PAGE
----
Thursday, June 15, 2006
Together Time with Your Adopted Child
Your adopted child needs quantity time: a stable, secure, warm and loving environment with you always there.

Point to objects and name them. Talk about what you are doing and why you are doing it.

When wanting your child to do something, give clear, simple instructions and then do the task together.

Spend time doing a lot of attachment activities (any ideas here?).

Follow the child’s lead in play. Discover your child’s personality and interests.

Display a lot of family photos with your new child and other photos of your new child around home.

Don’t let your child be alone ever. If your child is very young you might even need to take the child into the bathroom and or shower with you. You might try bathing together.

Don’t let your child be too independent. Your child needs to learn to depend on you. Regress through healthy dependence. Don’t let your child play independently for long periods of time. Even when cooking, let your child play nearby (i.e. taking pans out of the cupboard or helping you). Sit together when eating.

Go to age appropriate parks, restaurants, museums, library, etc.

Keep track of age appropriate developmental progress using development charts. Your child will most likely have some developmental delays, but should soon catch-up.

Child should have a consistent, daily schedule.

Respond immediately to crying

Meet child’s needs immediately (diapers, food, comfort)

Smile, reward good behavior and achievement with hugs, smiles

Try to keep a positive mood

Carry the child a lot, if possible, keep him close

Praise often

Be compassionate about irrational fears. Give child a flash night at night or water pistol if this will help

Make faces, be silly

Massage child’s skin with lotion. Wear the same lotion so you smell alike.

Wear the same color sometimes and point that out

Teach hugs

Practice milestones

Never break promises

Make an activity index card box with attachment and other activities- the child can pick a card

Try baby signing (See book Baby Signs)

Read books with facial expressions that reflect moods and a mirror to practice

Play; sing songs, finger plays, nursery rhymes

Use younger toys and games then their actual age- know the child’s developmental age

Good tooth care: Use fluoridated water, drink milk, toothbrush and paste- teach them

Teach child how to clean himself in the tub (good time to clean the bathroom too)

Take child wherever you go at first

Be consistent with your and your child’s detergent (allergy free), soap, shampoo- don't change smell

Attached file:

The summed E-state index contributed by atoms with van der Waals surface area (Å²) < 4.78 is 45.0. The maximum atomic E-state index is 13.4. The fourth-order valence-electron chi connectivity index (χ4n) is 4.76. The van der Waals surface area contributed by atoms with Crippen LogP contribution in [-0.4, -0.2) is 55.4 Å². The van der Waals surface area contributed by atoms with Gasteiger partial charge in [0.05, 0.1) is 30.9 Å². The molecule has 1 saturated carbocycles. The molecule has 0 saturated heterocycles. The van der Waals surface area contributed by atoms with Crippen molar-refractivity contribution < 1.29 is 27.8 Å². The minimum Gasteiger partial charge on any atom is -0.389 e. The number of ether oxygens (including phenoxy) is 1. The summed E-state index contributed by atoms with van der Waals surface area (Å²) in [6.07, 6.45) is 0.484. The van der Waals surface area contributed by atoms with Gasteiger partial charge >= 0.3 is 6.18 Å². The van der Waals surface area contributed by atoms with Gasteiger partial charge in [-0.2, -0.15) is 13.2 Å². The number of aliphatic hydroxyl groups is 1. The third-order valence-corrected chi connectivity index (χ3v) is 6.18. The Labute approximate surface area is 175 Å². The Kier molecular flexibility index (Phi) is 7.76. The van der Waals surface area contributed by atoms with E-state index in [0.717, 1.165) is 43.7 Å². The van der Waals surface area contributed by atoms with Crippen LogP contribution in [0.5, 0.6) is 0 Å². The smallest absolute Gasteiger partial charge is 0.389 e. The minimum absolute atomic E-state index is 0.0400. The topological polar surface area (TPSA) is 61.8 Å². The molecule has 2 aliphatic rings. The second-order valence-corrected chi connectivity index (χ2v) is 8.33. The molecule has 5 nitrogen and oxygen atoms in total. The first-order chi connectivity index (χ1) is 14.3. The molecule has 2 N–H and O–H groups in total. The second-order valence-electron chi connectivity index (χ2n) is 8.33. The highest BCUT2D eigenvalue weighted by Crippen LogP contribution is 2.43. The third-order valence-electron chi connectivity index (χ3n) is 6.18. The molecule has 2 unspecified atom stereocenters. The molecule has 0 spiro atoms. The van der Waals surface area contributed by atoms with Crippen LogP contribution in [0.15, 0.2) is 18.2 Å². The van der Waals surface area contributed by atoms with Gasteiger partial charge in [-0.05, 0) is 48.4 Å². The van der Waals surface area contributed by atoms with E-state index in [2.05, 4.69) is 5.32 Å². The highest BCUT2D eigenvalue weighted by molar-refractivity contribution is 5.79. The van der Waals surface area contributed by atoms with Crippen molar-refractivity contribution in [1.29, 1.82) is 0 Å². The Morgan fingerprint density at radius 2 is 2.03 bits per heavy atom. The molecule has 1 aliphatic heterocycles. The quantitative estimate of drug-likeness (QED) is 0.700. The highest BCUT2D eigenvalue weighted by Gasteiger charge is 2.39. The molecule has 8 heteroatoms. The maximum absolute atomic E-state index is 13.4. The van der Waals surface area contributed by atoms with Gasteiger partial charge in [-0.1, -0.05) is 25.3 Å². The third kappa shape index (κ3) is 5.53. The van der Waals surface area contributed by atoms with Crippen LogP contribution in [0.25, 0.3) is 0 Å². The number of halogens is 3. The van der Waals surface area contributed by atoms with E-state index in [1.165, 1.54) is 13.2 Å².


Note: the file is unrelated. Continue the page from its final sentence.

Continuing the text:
Do not let others besides Mom and Dad comfort child at first

Feed her ice cream, other foods (don’t let her feed herself at first)

No propped bottles

Introduce relatives and visitors slowly one at a time

Go slow- don’t hurry your child

Don’t over-schedule- do what she likes to do

About the first six months no babysitters/ never leave unsupervised/ child sits, plays, works and rests near parent

Begin with leaving for a 15-minute period. Leave the child in your home with a responsible person the child knows.

When you do finally leave your child to go out for an evening let the child use your pillow in her bed, wear Mom’s t-shirt to bed, give him a photo of you and tell him that you have one of her that you are carrying in your purse. Be reliable- return when expected. Do not ask child if it is OK for you to go out.

After a few months, branch out into attending playgroups, mommy and me classes, story time at the library

Transition into daycare or preschool after being home a year or two

Important to have family dinners, vacations, special birthdays, family outings (i.e. swimming, camping, boating, shopping, out to eat)

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Blogger 6blessings said...
Very practical advise. A lot of it is just like with all children. When my kids were little, I used to clean the bathroom during bath time too.

Blogger Debbie said...
I like the bath one and the first time you leave them at night. Good tips.
I want to know how long you are supposed to do some of these things like respond immediately to crys. I know it depends on the child but how will I know when he/she is ready?

Blogger jeneflower said...
I guess you are supposed to respond to the crying until they can start using their words instead of crying to communicate how they feel. Just a guess.

Anonymous Anonymous said...
Jeneflower, you are so ready. Your past few posts are so thoughtful and informed. I hope you get a referral very soon.

Oh, have you seen the book by Becky Baily called "I Love You Rituals"? Its good for bonding stuff (not specifically an adoption book). Not a book you need to buy, reading through it a little is enough to get the idea.

PS: My opinion, on the crying depends on the age. My baby was almost 7 mos old. She wasn't used to crying for attention (crying never worked, why bother). When she would cry, her eyes would roll back, she would cry in a despairing rage. You couldn't talk her down. So at first I responded to every squeak so she knew someone was there. When I felt she had adjusted fairly well (about three mos) and was more relaxed, less fearful....I started using more normal parenting styles of teaching to sleep etc. I think you have to see how the child is doing and react accordingly. ;-) Just my opinion, I have only one child for experience.

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